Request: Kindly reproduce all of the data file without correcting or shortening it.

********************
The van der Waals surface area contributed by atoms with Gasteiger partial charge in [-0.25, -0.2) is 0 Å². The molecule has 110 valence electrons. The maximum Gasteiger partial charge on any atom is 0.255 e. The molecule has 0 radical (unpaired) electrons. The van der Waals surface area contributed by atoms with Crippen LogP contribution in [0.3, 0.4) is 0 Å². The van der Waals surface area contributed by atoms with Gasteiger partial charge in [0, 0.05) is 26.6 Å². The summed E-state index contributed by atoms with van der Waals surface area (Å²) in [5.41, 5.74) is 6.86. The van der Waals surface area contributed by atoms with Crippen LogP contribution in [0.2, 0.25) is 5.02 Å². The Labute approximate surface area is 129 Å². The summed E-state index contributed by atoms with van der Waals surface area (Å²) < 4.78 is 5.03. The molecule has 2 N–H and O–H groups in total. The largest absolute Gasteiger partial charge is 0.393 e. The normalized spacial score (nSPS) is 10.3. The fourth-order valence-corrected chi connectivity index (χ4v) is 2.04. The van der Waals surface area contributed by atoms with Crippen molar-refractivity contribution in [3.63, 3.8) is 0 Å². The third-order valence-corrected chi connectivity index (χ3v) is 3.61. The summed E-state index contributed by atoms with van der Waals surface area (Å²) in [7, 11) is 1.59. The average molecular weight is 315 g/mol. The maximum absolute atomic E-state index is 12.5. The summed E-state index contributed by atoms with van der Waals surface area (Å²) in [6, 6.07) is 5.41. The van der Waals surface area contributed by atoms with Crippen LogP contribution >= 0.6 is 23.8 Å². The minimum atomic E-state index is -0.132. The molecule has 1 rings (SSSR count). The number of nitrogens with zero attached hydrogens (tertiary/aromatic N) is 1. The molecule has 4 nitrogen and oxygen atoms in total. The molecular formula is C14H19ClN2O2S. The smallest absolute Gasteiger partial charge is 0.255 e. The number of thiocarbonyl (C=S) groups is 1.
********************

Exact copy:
The van der Waals surface area contributed by atoms with Gasteiger partial charge in [-0.25, -0.2) is 0 Å². The molecule has 110 valence electrons. The maximum Gasteiger partial charge on any atom is 0.255 e. The molecule has 0 radical (unpaired) electrons. The van der Waals surface area contributed by atoms with Crippen LogP contribution in [0.3, 0.4) is 0 Å². The van der Waals surface area contributed by atoms with Gasteiger partial charge in [0, 0.05) is 26.6 Å². The summed E-state index contributed by atoms with van der Waals surface area (Å²) in [5.41, 5.74) is 6.86. The van der Waals surface area contributed by atoms with Crippen LogP contribution in [0.2, 0.25) is 5.02 Å². The Labute approximate surface area is 129 Å². The summed E-state index contributed by atoms with van der Waals surface area (Å²) < 4.78 is 5.03. The molecule has 2 N–H and O–H groups in total. The largest absolute Gasteiger partial charge is 0.393 e. The normalized spacial score (nSPS) is 10.3. The fourth-order valence-corrected chi connectivity index (χ4v) is 2.04. The van der Waals surface area contributed by atoms with Crippen molar-refractivity contribution in [3.63, 3.8) is 0 Å². The third-order valence-corrected chi connectivity index (χ3v) is 3.61. The summed E-state index contributed by atoms with van der Waals surface area (Å²) in [7, 11) is 1.59. The average molecular weight is 315 g/mol. The maximum absolute atomic E-state index is 12.5. The summed E-state index contributed by atoms with van der Waals surface area (Å²) in [6, 6.07) is 5.41. The van der Waals surface area contributed by atoms with Crippen LogP contribution >= 0.6 is 23.8 Å². The minimum atomic E-state index is -0.132. The molecule has 1 rings (SSSR count). The number of nitrogens with zero attached hydrogens (tertiary/aromatic N) is 1. The molecule has 4 nitrogen and oxygen atoms in total. The molecular formula is C14H19ClN2O2S. The smallest absolute Gasteiger partial charge is 0.255 e. The number of thiocarbonyl (C=S) groups is 1.